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Old Jul 31, 2010, 10:47 AM   #1
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Default What should I bring?

August 28th I'll be going to Hawk Creek Wildlife Center for the Wild Photo Day. My choices of lenses are limited to what I own which isn't much. I have my all purpose Sigma 24-135mm and my DA 55-300mm for autofocus lenses, my manuals are a SMC A 50mm F2, Kiron 70-210mm. Since it will be at a wildlife center where the animals are captive I probably won't be needing the 55-300. I'm pretty sure I'll be able to get close enough without the longer reach, but in some respects it's a better lens than the 24-135. Now, I'm also considering renting a lens or two.... so my question, If you were going to this photo shooting opportunity what lens would you bring? Answers don't need to be limited to the lenses I have since I'm also considering renting.
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Old Jul 31, 2010, 11:57 AM   #2
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Mike - sounds like a great day out. I don't know what animals you have there or close you will be so it's tough to guess. When I go to the zoo I use pretty much just 2 or 3 lenses :

Tamron 70-300 (you have the 55-300) / Tamron 90 macro (also an excellent portrait lense) / 43 Ltd - for low light indoors.

If you are really close to large animals then you might like to try a WA such as the 10-20 / 12-24.
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Old Jul 31, 2010, 12:51 PM   #3
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Mike - sounds like a great day out. I don't know what animals you have there or close you will be so it's tough to guess. When I go to the zoo I use pretty much just 2 or 3 lenses :

Tamron 70-300 (you have the 55-300) / Tamron 90 macro (also an excellent portrait lense) / 43 Ltd - for low light indoors.

If you are really close to large animals then you might like to try a WA such as the 10-20 / 12-24.
We were there last month but it was a day open to the public, this day is devoted primarily for photographers. The animals are mostly raptors (owls, eagles, hawks), with a few others thrown in like an ocelot and a 3 legged otter. They are all rescued animals. When I was there last month we were able to get within a few feet of some of the birds. A wide angle wouldn't be a bad idea, I'm thinking for those closer shots that the 50mm I have will work out alright. Thanks for the ideas.
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Old Jul 31, 2010, 1:29 PM   #4
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I'd definitely take the 55-300. We went to the Arizona Desert Museum and there was a person holding a hawk. I got a great profile picture with the A*300, a lens I used constantly that day. So I would definitely want something longer than the Sigma. Take the Sigma also, since it seems to be the widest lens on your list and would be very useful for other shots.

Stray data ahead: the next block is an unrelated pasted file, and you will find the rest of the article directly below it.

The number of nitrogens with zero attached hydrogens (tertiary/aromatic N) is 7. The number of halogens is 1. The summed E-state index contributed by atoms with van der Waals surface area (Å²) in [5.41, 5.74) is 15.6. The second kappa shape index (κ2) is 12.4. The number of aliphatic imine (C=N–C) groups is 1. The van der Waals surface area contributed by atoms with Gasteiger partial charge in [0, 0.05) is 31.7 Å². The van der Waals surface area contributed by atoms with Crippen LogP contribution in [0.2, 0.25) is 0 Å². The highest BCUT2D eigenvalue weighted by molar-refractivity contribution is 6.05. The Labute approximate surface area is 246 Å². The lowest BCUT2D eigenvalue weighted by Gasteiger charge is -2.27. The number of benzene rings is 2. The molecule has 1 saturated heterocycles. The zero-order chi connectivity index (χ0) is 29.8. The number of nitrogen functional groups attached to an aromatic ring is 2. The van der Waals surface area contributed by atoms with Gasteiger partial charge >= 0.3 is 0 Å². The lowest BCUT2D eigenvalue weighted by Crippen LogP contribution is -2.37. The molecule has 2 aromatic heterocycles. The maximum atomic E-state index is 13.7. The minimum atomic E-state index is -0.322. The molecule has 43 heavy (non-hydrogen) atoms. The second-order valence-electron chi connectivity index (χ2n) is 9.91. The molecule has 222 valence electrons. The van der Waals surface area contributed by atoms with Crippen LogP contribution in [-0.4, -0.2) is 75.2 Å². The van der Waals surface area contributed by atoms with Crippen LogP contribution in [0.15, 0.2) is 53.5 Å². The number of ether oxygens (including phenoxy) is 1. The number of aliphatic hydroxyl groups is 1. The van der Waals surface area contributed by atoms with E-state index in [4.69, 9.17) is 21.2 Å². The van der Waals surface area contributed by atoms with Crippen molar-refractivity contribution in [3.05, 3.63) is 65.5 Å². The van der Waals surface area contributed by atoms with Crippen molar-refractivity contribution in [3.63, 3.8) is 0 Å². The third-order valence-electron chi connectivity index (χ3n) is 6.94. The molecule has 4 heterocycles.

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Old Jul 31, 2010, 5:16 PM   #5
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gotta agree with mtngal here the 55-300 is perfect for the job - not only has it got a versatile range its supposed to be a very sharp lens

the extra reach will give you the opertunity to fill your frame with the animal - my last visit to a wildlife park i used my 150-500mm mostly and while were afew occassions that i would have liked to switch to something wider they were relatively few and far between
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Old Aug 1, 2010, 1:40 AM   #6
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I agree on the 55-300, but don't leave your 50mm at home. I have really gotten some nice portraits of eagles with terrific out of focus bokeh at events similar to simply because I did bring my low light, low f/stop lenses. Sample:



I think this was taken with my Pentax 50mm f/1.4. Sounds like a fun day. Just enjoy what you ou have and shoot with that.

Paul
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Old Aug 2, 2010, 8:19 AM   #7
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Was about to give suggestions when I noticed the date of your visit - sorry to be too late. Sure hope your photo-day was great!
With my captive raptors, my biggest challenge is to hold the bird in one hand, camera in the other, and still be able to focus! Use the 70-210 the most, for color quality and close-focusing. For you, would guess that the 55-300 would be most useful... Will look forward to seeing how well this worked out for you.
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Old Aug 2, 2010, 8:35 AM   #8
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Quote:
Originally Posted by mole View Post
Was about to give suggestions when I noticed the date of your visit - sorry to be too late. Sure hope your photo-day was great!
With my captive raptors, my biggest challenge is to hold the bird in one hand, camera in the other, and still be able to focus! Use the 70-210 the most, for color quality and close-focusing. For you, would guess that the 55-300 would be most useful... Will look forward to seeing how well this worked out for you.
It's not until August 28th. Losing track of time in those lovely parks in Tennessee? Still got a month to plan.
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Old Aug 2, 2010, 8:49 AM   #9
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Oops! I read that as July 28th!! Sorry!

So let me suggest the 55-300, and whichever is your best close-focusing WA (I would use my DA 16-45).
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